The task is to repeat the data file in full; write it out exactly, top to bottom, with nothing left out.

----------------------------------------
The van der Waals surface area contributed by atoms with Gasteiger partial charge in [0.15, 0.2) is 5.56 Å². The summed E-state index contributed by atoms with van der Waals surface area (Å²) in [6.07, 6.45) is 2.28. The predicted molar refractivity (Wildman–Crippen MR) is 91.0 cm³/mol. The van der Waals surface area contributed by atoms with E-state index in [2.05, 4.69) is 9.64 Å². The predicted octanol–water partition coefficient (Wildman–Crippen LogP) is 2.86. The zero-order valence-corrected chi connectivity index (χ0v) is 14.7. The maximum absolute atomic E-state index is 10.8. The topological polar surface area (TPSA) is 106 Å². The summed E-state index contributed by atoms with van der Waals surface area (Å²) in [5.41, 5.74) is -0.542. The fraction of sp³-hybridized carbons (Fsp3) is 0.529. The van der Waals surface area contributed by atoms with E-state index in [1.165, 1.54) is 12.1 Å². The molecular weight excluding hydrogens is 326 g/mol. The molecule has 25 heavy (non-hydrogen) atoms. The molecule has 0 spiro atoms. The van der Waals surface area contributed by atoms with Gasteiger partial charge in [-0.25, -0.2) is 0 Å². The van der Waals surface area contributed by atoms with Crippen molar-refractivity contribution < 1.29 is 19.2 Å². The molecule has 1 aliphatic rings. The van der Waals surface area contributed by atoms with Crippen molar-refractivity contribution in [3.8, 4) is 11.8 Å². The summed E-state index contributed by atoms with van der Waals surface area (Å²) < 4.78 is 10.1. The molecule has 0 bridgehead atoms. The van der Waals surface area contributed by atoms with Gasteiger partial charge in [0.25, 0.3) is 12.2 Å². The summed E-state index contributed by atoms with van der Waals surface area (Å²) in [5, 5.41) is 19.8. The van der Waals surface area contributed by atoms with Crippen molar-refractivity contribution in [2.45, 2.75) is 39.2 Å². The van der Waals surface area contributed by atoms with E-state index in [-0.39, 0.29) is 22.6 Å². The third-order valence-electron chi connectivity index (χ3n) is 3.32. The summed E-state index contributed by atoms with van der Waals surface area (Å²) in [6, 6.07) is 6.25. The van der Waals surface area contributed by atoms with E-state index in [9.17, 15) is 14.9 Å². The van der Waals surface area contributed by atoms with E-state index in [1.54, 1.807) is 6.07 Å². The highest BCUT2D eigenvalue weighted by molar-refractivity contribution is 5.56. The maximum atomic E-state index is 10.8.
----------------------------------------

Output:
The van der Waals surface area contributed by atoms with Gasteiger partial charge in [0.15, 0.2) is 5.56 Å². The summed E-state index contributed by atoms with van der Waals surface area (Å²) in [6.07, 6.45) is 2.28. The predicted molar refractivity (Wildman–Crippen MR) is 91.0 cm³/mol. The van der Waals surface area contributed by atoms with E-state index in [2.05, 4.69) is 9.64 Å². The predicted octanol–water partition coefficient (Wildman–Crippen LogP) is 2.86. The zero-order valence-corrected chi connectivity index (χ0v) is 14.7. The maximum absolute atomic E-state index is 10.8. The topological polar surface area (TPSA) is 106 Å². The summed E-state index contributed by atoms with van der Waals surface area (Å²) in [5.41, 5.74) is -0.542. The fraction of sp³-hybridized carbons (Fsp3) is 0.529. The van der Waals surface area contributed by atoms with E-state index in [1.165, 1.54) is 12.1 Å². The molecular weight excluding hydrogens is 326 g/mol. The molecule has 25 heavy (non-hydrogen) atoms. The molecule has 0 spiro atoms. The van der Waals surface area contributed by atoms with Gasteiger partial charge in [-0.25, -0.2) is 0 Å². The van der Waals surface area contributed by atoms with Crippen molar-refractivity contribution < 1.29 is 19.2 Å². The molecule has 1 aliphatic rings. The van der Waals surface area contributed by atoms with Crippen molar-refractivity contribution in [3.8, 4) is 11.8 Å². The summed E-state index contributed by atoms with van der Waals surface area (Å²) < 4.78 is 10.1. The molecule has 0 bridgehead atoms. The van der Waals surface area contributed by atoms with Gasteiger partial charge in [0.25, 0.3) is 12.2 Å². The summed E-state index contributed by atoms with van der Waals surface area (Å²) in [5, 5.41) is 19.8. The van der Waals surface area contributed by atoms with Crippen molar-refractivity contribution in [2.45, 2.75) is 39.2 Å². The van der Waals surface area contributed by atoms with E-state index in [-0.39, 0.29) is 22.6 Å². The third-order valence-electron chi connectivity index (χ3n) is 3.32. The summed E-state index contributed by atoms with van der Waals surface area (Å²) in [6, 6.07) is 6.25. The van der Waals surface area contributed by atoms with E-state index in [9.17, 15) is 14.9 Å². The van der Waals surface area contributed by atoms with E-state index in [1.54, 1.807) is 6.07 Å². The highest BCUT2D eigenvalue weighted by molar-refractivity contribution is 5.56. The maximum atomic E-state index is 10.8.